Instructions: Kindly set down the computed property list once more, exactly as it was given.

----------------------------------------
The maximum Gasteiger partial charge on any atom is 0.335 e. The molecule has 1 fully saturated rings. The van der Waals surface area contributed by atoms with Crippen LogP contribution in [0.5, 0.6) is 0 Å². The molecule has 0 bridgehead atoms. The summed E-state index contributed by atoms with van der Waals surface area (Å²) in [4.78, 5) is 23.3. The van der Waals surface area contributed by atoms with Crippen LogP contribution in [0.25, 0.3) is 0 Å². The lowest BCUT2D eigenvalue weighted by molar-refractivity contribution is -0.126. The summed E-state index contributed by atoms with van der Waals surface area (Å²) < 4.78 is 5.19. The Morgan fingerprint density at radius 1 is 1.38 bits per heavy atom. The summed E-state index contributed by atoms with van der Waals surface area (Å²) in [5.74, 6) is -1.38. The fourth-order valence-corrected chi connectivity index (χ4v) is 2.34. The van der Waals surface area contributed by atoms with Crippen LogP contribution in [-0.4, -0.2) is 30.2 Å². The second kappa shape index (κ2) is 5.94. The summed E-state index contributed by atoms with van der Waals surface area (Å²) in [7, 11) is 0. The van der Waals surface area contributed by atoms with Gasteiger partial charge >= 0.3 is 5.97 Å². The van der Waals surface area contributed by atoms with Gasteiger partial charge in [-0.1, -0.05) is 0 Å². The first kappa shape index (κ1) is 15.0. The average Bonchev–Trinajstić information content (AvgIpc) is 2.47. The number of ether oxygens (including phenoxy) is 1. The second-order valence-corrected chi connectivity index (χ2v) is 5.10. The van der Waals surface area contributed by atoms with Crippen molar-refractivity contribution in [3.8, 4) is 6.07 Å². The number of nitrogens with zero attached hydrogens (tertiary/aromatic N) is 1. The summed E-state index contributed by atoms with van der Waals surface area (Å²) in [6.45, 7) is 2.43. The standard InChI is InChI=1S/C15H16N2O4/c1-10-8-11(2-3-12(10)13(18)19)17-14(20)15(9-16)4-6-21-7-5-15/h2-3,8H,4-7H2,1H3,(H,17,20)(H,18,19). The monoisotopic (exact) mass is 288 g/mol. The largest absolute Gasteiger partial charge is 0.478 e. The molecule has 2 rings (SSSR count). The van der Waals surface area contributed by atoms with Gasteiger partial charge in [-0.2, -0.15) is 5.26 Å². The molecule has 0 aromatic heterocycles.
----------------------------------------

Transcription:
The maximum Gasteiger partial charge on any atom is 0.335 e. The molecule has 1 fully saturated rings. The van der Waals surface area contributed by atoms with Crippen LogP contribution in [0.5, 0.6) is 0 Å². The molecule has 0 bridgehead atoms. The summed E-state index contributed by atoms with van der Waals surface area (Å²) in [4.78, 5) is 23.3. The van der Waals surface area contributed by atoms with Crippen LogP contribution in [0.25, 0.3) is 0 Å². The lowest BCUT2D eigenvalue weighted by molar-refractivity contribution is -0.126. The summed E-state index contributed by atoms with van der Waals surface area (Å²) < 4.78 is 5.19. The Morgan fingerprint density at radius 1 is 1.38 bits per heavy atom. The summed E-state index contributed by atoms with van der Waals surface area (Å²) in [5.74, 6) is -1.38. The fourth-order valence-corrected chi connectivity index (χ4v) is 2.34. The van der Waals surface area contributed by atoms with Crippen LogP contribution in [-0.4, -0.2) is 30.2 Å². The second kappa shape index (κ2) is 5.94. The summed E-state index contributed by atoms with van der Waals surface area (Å²) in [7, 11) is 0. The van der Waals surface area contributed by atoms with Gasteiger partial charge >= 0.3 is 5.97 Å². The van der Waals surface area contributed by atoms with Gasteiger partial charge in [-0.1, -0.05) is 0 Å². The first kappa shape index (κ1) is 15.0. The average Bonchev–Trinajstić information content (AvgIpc) is 2.47. The number of ether oxygens (including phenoxy) is 1. The second-order valence-corrected chi connectivity index (χ2v) is 5.10. The van der Waals surface area contributed by atoms with Crippen molar-refractivity contribution in [3.8, 4) is 6.07 Å². The number of nitrogens with zero attached hydrogens (tertiary/aromatic N) is 1. The summed E-state index contributed by atoms with van der Waals surface area (Å²) in [6.45, 7) is 2.43. The standard InChI is InChI=1S/C15H16N2O4/c1-10-8-11(2-3-12(10)13(18)19)17-14(20)15(9-16)4-6-21-7-5-15/h2-3,8H,4-7H2,1H3,(H,17,20)(H,18,19). The monoisotopic (exact) mass is 288 g/mol. The largest absolute Gasteiger partial charge is 0.478 e. The molecule has 2 rings (SSSR count). The van der Waals surface area contributed by atoms with Gasteiger partial charge in [-0.2, -0.15) is 5.26 Å². The molecule has 0 aromatic heterocycles.